Un-Real! Ronaldo’s hat-trick puts champions in control
Portuguese superstar continues Champions League goal bonanza in Madrid derby
Real Madrid’s Cristiano Ronaldo celebrates scoring the second of his three goals in the Champions League semi-final first leg against Atletico Madrid at Estadio Santiago Bernabeu. Photograph: Susana Vera/Reuters/ Livepic
Real Madrid 3 Atletico Madrid 0
The Bernabéu bounced and burst into song, the lyrics ringing around this arena the same that had adorned the huge banner unfurled at the south end before the kick-off. “Tell me how it feels,” they gloated. High in the north end, Atlético’s supporters sat in silence, stunned. This felt terrible. It was happening again, the pain unbearable. For a fourth consecutive year, they had met their rivals and for a fourth consecutive year they had fallen.
There will be another meeting between these sides but like all those derbies from an era of dominance Atlético thought they had left behind, it is likely to be irrelevant. Real were leading 3-0, on course for a third final in three years. Five times Cristiano Ronaldo scored against Bayern Munich in the quarter-final; three times he scored against Atlético in the semi-final. The first leg of the semi-final, that is. The first came after 10 minutes, the last after 86. In between them, Atlético did not manage a shot on target for the first time this season.
Real’s past 11 goals in this competition had come in the second half and opponents had scored first in each of their four games in the knockout stage, but here a goal arrived early. Ten minutes had gone when Sergio Ramos was given time to cross from the right, the ball curling towards Ronaldo, hovering behind Diego Godín. The defender headed out, but only as far as Casemiro, who struck the ball straight back in. He did not hit it well but it bounced up and Ronaldo, six yards out, headed past Jan Oblak.
The Bernabéu went wild. On the touchline, Diego Simeone was tapping his head. Think, but about what? It would have been difficult not to think about all those other times, three European defeats in three seasons, all at the hands of Real; difficult not to feel that pessimism returning, the inevitability of it all, the cruelty. Much of the build-up had focused on psychology. “If the past has to weigh on someone, let it be them,” Dani Carvajal had said, and that did appear to be happening.
Atlético looked rattled; even when they had the ball – and there were periods when they had a significant amount of it – there was a lack of conviction. They passed but rarely with intent or belief; often it was underhit. Koke swapped sides with Yannick Carrasco, seeking control, and while there was an improvement he was unusually imprecise. When he tried to thread it through gaps, the gaps closed. One superb pass that did cut through Real’s back four found Kévin Gameiro racing alone into the area, but as he slowed momentarily Keylor Navas sprinted towards him and, diving full length, took the ball from his toe.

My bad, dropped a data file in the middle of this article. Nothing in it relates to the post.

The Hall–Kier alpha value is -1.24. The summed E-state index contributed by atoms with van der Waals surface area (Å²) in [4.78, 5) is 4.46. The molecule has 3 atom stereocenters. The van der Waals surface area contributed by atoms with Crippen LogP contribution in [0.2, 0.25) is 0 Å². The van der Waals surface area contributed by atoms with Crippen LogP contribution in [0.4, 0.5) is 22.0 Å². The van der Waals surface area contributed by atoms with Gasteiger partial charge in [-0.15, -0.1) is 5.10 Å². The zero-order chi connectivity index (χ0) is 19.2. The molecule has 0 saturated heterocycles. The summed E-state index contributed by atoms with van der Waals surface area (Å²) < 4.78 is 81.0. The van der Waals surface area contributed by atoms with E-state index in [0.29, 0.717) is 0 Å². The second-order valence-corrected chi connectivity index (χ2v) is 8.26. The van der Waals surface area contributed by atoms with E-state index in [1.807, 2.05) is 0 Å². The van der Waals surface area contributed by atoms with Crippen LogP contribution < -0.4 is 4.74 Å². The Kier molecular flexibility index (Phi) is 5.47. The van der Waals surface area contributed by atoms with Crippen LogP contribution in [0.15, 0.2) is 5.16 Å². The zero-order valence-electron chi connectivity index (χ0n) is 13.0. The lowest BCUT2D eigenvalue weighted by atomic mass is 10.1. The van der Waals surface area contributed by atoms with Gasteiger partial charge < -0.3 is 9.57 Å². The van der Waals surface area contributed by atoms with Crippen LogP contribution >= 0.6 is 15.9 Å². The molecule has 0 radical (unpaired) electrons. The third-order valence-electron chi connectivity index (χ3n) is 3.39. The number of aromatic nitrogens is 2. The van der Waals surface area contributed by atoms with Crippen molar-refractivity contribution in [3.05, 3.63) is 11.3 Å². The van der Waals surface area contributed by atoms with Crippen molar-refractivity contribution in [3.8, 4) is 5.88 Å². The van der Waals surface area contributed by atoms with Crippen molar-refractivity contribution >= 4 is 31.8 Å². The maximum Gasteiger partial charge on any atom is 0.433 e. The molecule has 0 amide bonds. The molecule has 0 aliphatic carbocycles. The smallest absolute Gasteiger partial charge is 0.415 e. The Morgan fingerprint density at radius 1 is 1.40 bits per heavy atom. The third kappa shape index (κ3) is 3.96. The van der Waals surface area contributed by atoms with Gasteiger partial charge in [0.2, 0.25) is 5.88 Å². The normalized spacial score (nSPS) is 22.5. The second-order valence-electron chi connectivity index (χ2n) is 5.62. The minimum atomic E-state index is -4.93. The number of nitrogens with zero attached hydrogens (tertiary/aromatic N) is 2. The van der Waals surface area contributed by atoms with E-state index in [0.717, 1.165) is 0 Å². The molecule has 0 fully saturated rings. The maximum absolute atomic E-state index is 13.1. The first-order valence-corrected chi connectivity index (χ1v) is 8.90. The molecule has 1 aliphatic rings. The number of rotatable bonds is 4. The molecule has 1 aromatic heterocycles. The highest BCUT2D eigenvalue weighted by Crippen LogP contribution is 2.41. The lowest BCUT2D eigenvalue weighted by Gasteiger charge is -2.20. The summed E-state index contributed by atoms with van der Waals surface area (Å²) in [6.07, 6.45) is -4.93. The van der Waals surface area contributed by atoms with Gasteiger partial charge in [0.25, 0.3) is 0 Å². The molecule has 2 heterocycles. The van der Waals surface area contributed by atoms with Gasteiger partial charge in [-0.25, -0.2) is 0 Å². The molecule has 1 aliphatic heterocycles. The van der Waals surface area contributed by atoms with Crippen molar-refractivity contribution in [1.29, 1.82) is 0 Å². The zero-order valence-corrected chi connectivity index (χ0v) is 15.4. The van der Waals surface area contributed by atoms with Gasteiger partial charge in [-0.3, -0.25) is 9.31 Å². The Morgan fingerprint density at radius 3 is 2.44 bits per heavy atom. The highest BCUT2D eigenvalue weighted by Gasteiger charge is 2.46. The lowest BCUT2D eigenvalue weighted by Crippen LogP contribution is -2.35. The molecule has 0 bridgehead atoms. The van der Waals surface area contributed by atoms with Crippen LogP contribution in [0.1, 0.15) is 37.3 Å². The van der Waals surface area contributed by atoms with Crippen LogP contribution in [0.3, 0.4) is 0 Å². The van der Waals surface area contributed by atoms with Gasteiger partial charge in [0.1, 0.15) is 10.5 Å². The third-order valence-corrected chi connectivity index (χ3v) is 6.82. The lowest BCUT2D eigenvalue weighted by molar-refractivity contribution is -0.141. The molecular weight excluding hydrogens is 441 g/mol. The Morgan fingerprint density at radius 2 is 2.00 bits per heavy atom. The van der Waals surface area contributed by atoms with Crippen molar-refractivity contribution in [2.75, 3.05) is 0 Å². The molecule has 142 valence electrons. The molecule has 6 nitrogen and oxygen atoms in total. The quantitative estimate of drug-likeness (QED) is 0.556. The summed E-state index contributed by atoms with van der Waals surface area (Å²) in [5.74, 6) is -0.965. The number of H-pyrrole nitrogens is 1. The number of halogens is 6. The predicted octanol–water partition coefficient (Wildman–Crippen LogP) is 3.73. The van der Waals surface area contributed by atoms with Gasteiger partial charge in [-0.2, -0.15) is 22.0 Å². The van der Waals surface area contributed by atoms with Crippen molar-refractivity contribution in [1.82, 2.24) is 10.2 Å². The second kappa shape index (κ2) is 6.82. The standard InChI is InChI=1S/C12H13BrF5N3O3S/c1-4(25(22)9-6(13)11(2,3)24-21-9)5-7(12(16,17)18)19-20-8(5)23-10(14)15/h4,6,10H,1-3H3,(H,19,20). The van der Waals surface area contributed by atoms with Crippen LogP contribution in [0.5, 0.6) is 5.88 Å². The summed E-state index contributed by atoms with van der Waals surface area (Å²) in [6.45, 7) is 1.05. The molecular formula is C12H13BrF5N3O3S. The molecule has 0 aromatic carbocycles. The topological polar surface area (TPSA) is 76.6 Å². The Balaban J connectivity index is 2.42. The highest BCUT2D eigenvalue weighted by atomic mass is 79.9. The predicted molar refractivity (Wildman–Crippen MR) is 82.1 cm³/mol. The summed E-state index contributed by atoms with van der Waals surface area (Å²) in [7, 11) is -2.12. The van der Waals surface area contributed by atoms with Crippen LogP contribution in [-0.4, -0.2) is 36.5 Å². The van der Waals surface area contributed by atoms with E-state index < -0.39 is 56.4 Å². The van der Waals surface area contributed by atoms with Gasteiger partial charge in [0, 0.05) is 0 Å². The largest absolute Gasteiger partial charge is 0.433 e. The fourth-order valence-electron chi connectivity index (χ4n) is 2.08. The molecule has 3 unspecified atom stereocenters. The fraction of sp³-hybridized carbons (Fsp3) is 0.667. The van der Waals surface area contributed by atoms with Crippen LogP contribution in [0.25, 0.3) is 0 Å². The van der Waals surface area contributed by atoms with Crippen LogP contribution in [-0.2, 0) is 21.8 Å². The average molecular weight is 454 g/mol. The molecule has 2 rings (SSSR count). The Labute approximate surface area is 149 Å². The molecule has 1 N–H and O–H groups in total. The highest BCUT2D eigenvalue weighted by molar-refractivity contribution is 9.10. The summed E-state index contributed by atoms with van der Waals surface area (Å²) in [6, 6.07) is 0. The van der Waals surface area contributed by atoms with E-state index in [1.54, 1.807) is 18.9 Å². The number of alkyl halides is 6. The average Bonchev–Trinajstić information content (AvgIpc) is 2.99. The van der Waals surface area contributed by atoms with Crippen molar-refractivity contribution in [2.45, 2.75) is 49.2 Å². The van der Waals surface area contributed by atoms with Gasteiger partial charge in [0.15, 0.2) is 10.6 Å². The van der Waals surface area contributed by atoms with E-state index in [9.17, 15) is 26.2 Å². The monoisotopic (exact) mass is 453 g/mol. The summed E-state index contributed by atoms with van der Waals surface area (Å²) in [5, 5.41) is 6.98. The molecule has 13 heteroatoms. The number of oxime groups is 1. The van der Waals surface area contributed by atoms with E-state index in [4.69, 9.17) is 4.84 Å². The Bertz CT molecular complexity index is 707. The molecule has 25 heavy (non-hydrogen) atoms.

When Atlético looked up, Real stood in their way. On the wings, especially, Atlético were struggling. Lucas Hernández, drafted in at right back, was not enjoying himself. Oblak had already made a sharp save from Karim Benzema before the goal. After it, Luka Modric struck wide, Raphael Varane’s header was superbly saved and Benzema hit a wonderful overhead kick just past the bar.
Atlético’s first shot did not arrive until the half hour, when Antoine Griezmann’s clever free-kick found Godín sliding in at the far post. Real had taken 10 by then, although as the half progressed Atlético did wrestle back some control – they had stemmed the bleeding for now.
Atlético had been unexpectedly passive defensively and while there was little danger when they came forward, the good news was that trailed by only one. Real also lost Carvajal, going to ground holding his hamstring at the end of the first half. From full back, he had been Real’s greatest threat; Marcelo on the other side had also concerned the visitors. Carvajal was replaced by Nacho Fernández who drew applause from the stadium when he won a race with Carrasco.
Atlético took a step forward, Real a step back. Yet if they appeared to be dropping too deep, Atlético lacked clarity in the final pass and the counter-attack is a weapon Zinedine Zidane’s side use better than anyone. If a lot happened in the first half, little was happening now.
Fernando Torres and Nico Gaitín replaced Saúl and Gameiro, then Correa went on for Angel Carrasco, but their impact was minimal. Atlético advanced, but only so far. Ronaldo’s impact, by contrast, was gigantic. Real controlled, rarely suffered, and then they hit. They had been the better side almost from the start, but it was not resolved until the end. With 73 minutes gone, Marcelo crossed from the left, Benzema held off Godín and nudged it on for him. Opening up his body, he smashed the shot into the top corner.
Soon another followed. Atlético sought the goal that would give them a chance; instead, they conceded the goal that means they surely have no chance. Lucas Vázquez broke up the right and pulled back for Ronaldo to finish with a simple side-foot shot. It was his 103rd Champions League goal, more than Atlético have ever scored.